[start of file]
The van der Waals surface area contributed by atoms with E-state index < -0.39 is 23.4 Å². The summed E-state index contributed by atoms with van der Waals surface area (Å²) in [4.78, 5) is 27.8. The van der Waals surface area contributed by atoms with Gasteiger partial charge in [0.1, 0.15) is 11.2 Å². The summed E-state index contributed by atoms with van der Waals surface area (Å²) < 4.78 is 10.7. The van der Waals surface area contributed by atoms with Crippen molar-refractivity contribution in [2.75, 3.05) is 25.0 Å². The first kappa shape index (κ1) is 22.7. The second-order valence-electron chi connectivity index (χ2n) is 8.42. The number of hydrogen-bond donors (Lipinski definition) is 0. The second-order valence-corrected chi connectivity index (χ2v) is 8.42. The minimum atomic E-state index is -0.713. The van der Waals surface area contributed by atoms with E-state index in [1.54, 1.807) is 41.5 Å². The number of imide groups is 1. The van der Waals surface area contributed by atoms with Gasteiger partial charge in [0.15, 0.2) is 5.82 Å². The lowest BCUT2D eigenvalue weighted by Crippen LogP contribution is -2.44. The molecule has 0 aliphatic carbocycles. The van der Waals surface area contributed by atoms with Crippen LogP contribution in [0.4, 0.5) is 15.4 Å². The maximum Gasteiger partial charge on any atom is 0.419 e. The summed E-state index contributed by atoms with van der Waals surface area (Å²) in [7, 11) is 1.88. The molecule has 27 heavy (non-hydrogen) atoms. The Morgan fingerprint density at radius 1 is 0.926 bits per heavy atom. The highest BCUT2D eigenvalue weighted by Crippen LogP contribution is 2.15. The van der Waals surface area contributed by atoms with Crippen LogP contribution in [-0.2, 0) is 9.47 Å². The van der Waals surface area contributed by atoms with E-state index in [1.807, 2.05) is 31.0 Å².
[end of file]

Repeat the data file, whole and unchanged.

The van der Waals surface area contributed by atoms with E-state index < -0.39 is 23.4 Å². The summed E-state index contributed by atoms with van der Waals surface area (Å²) in [4.78, 5) is 27.8. The van der Waals surface area contributed by atoms with Gasteiger partial charge in [0.1, 0.15) is 11.2 Å². The summed E-state index contributed by atoms with van der Waals surface area (Å²) < 4.78 is 10.7. The van der Waals surface area contributed by atoms with Crippen molar-refractivity contribution in [2.75, 3.05) is 25.0 Å². The first kappa shape index (κ1) is 22.7. The second-order valence-electron chi connectivity index (χ2n) is 8.42. The number of hydrogen-bond donors (Lipinski definition) is 0. The second-order valence-corrected chi connectivity index (χ2v) is 8.42. The minimum atomic E-state index is -0.713. The van der Waals surface area contributed by atoms with E-state index in [1.54, 1.807) is 41.5 Å². The number of imide groups is 1. The van der Waals surface area contributed by atoms with Gasteiger partial charge in [0.15, 0.2) is 5.82 Å². The lowest BCUT2D eigenvalue weighted by Crippen LogP contribution is -2.44. The molecule has 0 aliphatic carbocycles. The van der Waals surface area contributed by atoms with Crippen LogP contribution in [0.4, 0.5) is 15.4 Å². The maximum Gasteiger partial charge on any atom is 0.419 e. The summed E-state index contributed by atoms with van der Waals surface area (Å²) in [7, 11) is 1.88. The molecule has 27 heavy (non-hydrogen) atoms. The Morgan fingerprint density at radius 1 is 0.926 bits per heavy atom. The highest BCUT2D eigenvalue weighted by Crippen LogP contribution is 2.15. The van der Waals surface area contributed by atoms with Crippen LogP contribution in [-0.2, 0) is 9.47 Å². The van der Waals surface area contributed by atoms with E-state index in [1.807, 2.05) is 31.0 Å².